1. "The Egypt We Paid For" Some excellent points.
Representative Sample: Any non-NDP government will include (or be lead by) the anti-American, anti-Israel Muslim Brotherhood, who regularly get a strong percentage of the vote in Egypt, though they are a banned party. Diehl may dream of a secular middle class, but the Brotherhood’s support comes mainly from the professional classes – doctors, lawyers, and other trade associations. The image of Muslim extremists as the poor, disenfranchised and easily-led is another self-flattering Western fantasy.
2. "Will Obama Lose Egypt the Way Carter Lost Iran? " It's not his to lose, but his incompetent reaction certainly isn't helping.
Representative Sample: Like the Carter Administration in the late 1970's it seems the Obama Administration has no solid grasp on events. I fear we may find ourselves six months from now with the loss of a great ally and an Egypt that is spiraling towards the same radicalim we saw in Iran with the result that the poison that was unleashed by the Ayatollahs will spread further.
3. "Exit and loyalty" I don't agree with the idea that there can always be some sort of exit plan, but an interesting argument.
Representative Sample: Great powers find themselves compelled to support regimes they consider problematic, unpleasant, or even odious. The United States is no exception. Many of its friends and allies have far greater democratic deficits than Egypt, although few receive more combined U.S. aid than Cairo does.
4. "The New Arab World Order" A broader and somewhat more optimistic perspective.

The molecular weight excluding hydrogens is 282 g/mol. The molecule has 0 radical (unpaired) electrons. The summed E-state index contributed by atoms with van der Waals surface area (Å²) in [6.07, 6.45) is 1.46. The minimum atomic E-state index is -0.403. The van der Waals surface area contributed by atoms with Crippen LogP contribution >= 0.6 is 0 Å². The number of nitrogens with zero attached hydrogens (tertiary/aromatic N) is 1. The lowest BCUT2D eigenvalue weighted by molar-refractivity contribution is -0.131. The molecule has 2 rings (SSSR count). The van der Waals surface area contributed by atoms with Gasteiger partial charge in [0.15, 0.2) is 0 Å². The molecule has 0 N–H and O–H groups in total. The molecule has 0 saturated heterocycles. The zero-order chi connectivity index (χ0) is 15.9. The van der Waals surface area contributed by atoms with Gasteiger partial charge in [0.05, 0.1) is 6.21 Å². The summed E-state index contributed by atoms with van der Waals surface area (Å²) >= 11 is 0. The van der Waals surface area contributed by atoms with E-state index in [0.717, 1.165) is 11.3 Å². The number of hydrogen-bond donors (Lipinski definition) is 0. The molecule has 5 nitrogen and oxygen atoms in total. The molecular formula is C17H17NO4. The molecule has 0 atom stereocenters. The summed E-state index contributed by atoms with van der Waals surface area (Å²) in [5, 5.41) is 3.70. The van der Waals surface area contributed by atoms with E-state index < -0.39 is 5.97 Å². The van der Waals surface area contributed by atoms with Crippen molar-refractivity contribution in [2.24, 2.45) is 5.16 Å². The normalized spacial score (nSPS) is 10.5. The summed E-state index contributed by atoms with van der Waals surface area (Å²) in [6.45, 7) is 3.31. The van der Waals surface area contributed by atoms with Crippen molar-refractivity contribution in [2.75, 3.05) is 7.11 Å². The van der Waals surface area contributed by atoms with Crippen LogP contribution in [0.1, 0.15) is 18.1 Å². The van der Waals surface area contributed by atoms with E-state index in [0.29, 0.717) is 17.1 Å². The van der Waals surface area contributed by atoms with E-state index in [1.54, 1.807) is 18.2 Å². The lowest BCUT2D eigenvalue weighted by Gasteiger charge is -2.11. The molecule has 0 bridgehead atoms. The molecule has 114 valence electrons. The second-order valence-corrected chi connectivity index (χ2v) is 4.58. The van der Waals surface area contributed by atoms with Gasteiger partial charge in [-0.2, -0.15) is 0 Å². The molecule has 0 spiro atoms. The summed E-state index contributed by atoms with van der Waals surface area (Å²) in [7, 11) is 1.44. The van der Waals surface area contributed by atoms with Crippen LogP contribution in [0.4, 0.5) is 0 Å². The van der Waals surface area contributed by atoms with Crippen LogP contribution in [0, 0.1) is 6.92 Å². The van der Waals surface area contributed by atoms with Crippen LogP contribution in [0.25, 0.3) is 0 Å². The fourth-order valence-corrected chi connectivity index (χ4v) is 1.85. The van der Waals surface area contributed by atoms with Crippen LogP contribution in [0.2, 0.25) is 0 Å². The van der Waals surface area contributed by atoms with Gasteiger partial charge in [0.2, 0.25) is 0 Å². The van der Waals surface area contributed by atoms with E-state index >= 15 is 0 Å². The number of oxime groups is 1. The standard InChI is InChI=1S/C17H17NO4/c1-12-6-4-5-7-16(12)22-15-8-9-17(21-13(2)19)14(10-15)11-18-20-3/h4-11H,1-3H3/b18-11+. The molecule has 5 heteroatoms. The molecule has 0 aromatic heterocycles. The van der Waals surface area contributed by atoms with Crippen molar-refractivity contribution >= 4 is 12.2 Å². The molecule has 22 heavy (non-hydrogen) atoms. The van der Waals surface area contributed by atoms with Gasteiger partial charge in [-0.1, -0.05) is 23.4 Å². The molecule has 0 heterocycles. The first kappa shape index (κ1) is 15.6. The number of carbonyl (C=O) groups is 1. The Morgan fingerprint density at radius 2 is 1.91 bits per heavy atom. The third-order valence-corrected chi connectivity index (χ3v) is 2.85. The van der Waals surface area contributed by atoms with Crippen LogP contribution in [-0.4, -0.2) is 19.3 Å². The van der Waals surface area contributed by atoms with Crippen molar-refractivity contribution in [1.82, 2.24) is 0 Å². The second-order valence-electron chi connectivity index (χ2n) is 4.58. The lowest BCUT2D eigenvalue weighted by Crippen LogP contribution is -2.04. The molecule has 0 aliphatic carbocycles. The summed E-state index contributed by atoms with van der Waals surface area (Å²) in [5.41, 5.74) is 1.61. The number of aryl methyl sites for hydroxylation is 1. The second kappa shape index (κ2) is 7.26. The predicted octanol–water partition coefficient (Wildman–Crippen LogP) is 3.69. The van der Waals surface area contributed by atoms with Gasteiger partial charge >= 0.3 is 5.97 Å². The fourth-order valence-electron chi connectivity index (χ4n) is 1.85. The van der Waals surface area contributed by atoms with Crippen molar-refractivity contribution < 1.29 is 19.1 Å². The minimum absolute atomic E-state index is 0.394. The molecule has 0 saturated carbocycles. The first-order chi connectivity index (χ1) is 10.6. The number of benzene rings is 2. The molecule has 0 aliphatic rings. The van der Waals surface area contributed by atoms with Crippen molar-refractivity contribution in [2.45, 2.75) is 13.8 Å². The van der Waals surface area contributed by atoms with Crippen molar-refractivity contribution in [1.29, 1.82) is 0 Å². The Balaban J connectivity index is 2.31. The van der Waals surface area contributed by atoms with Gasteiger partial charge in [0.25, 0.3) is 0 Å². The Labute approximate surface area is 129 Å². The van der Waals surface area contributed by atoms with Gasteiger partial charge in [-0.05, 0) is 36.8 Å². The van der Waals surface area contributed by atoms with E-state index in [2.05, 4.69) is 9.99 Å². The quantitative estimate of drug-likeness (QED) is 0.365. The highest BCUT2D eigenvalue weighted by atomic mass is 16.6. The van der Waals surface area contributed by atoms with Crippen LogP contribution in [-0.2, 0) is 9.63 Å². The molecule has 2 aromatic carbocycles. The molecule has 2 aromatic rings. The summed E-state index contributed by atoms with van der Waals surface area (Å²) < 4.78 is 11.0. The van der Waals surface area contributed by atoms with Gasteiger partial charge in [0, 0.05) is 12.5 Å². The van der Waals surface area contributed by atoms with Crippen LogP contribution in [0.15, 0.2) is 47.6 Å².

Representative Sample: The most telling aspect of the anti-regime demonstrations that have rocked the Arab world is what they are not about: They are not about the existential plight of the Palestinians under Israeli occupation; nor are they at least overtly anti-Western or even anti-American. The demonstrators have directed their ire against unemployment, tyranny, and the general lack of dignity and justice in their own societies.
5. "Obama’s New Anti-Satellite Weapons Push to Cede Space to the Chinese?" Surrendering a U.S. advantage for no gain, based on the usual naivete and wishful thinking that characterizes Obama foreign policy.
Representative Sample: the Obama administration is pushing for a U.S./EU agreement that would severely restrict our ASAT capabilities. Experts who back the administration describe it as a “not exactly binding” minor move, the upshot being that Obama wouldn’t have to secure Senate approval for the measure. But experts and congressional staffers both insist that it would significantly curb what we can do in space and would endanger our ability to develop and deploy both offensive and defensive assets
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